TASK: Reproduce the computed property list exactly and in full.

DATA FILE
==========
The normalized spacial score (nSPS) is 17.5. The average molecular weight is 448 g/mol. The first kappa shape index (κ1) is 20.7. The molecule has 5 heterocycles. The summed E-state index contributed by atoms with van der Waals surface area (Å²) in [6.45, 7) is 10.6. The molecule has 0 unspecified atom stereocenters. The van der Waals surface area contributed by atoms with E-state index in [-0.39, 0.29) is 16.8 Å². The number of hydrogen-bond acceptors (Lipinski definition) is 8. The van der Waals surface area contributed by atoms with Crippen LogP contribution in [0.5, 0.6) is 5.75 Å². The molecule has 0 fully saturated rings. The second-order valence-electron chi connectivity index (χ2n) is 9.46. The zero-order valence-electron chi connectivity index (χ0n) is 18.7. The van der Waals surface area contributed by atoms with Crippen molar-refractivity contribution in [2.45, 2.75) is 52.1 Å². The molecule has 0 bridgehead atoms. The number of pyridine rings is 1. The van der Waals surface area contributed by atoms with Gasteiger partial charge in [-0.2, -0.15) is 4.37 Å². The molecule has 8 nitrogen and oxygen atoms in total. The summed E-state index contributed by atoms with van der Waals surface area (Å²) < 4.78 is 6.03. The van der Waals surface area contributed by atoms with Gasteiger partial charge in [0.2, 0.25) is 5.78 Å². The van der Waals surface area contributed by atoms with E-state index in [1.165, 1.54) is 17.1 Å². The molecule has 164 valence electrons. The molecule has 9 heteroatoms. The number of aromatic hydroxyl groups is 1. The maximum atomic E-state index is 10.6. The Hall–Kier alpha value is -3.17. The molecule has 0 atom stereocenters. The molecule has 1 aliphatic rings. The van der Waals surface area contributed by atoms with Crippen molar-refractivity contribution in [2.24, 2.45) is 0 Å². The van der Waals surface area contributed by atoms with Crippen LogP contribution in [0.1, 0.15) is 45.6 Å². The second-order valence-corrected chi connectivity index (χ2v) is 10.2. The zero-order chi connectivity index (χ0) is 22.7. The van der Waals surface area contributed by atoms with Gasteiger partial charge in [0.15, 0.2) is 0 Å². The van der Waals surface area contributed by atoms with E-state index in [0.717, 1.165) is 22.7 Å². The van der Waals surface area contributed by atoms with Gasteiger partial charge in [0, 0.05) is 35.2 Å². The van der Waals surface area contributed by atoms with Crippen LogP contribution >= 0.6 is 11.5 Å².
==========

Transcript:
The normalized spacial score (nSPS) is 17.5. The average molecular weight is 448 g/mol. The first kappa shape index (κ1) is 20.7. The molecule has 5 heterocycles. The summed E-state index contributed by atoms with van der Waals surface area (Å²) in [6.45, 7) is 10.6. The molecule has 0 unspecified atom stereocenters. The van der Waals surface area contributed by atoms with E-state index in [-0.39, 0.29) is 16.8 Å². The number of hydrogen-bond acceptors (Lipinski definition) is 8. The van der Waals surface area contributed by atoms with Crippen LogP contribution in [0.5, 0.6) is 5.75 Å². The molecule has 0 fully saturated rings. The second-order valence-electron chi connectivity index (χ2n) is 9.46. The zero-order valence-electron chi connectivity index (χ0n) is 18.7. The van der Waals surface area contributed by atoms with Crippen molar-refractivity contribution in [2.45, 2.75) is 52.1 Å². The molecule has 0 bridgehead atoms. The number of pyridine rings is 1. The van der Waals surface area contributed by atoms with Gasteiger partial charge in [-0.2, -0.15) is 4.37 Å². The molecule has 8 nitrogen and oxygen atoms in total. The summed E-state index contributed by atoms with van der Waals surface area (Å²) < 4.78 is 6.03. The van der Waals surface area contributed by atoms with Gasteiger partial charge in [0.2, 0.25) is 5.78 Å². The van der Waals surface area contributed by atoms with E-state index in [1.165, 1.54) is 17.1 Å². The molecule has 164 valence electrons. The molecule has 9 heteroatoms. The number of aromatic hydroxyl groups is 1. The maximum atomic E-state index is 10.6. The Hall–Kier alpha value is -3.17. The molecule has 0 atom stereocenters. The molecule has 1 aliphatic rings. The van der Waals surface area contributed by atoms with Crippen molar-refractivity contribution in [2.24, 2.45) is 0 Å². The van der Waals surface area contributed by atoms with Crippen LogP contribution in [0.1, 0.15) is 45.6 Å². The second-order valence-corrected chi connectivity index (χ2v) is 10.2. The zero-order chi connectivity index (χ0) is 22.7. The van der Waals surface area contributed by atoms with Gasteiger partial charge in [0.15, 0.2) is 0 Å². The van der Waals surface area contributed by atoms with E-state index in [0.717, 1.165) is 22.7 Å². The van der Waals surface area contributed by atoms with Gasteiger partial charge in [0, 0.05) is 35.2 Å². The van der Waals surface area contributed by atoms with Crippen LogP contribution >= 0.6 is 11.5 Å².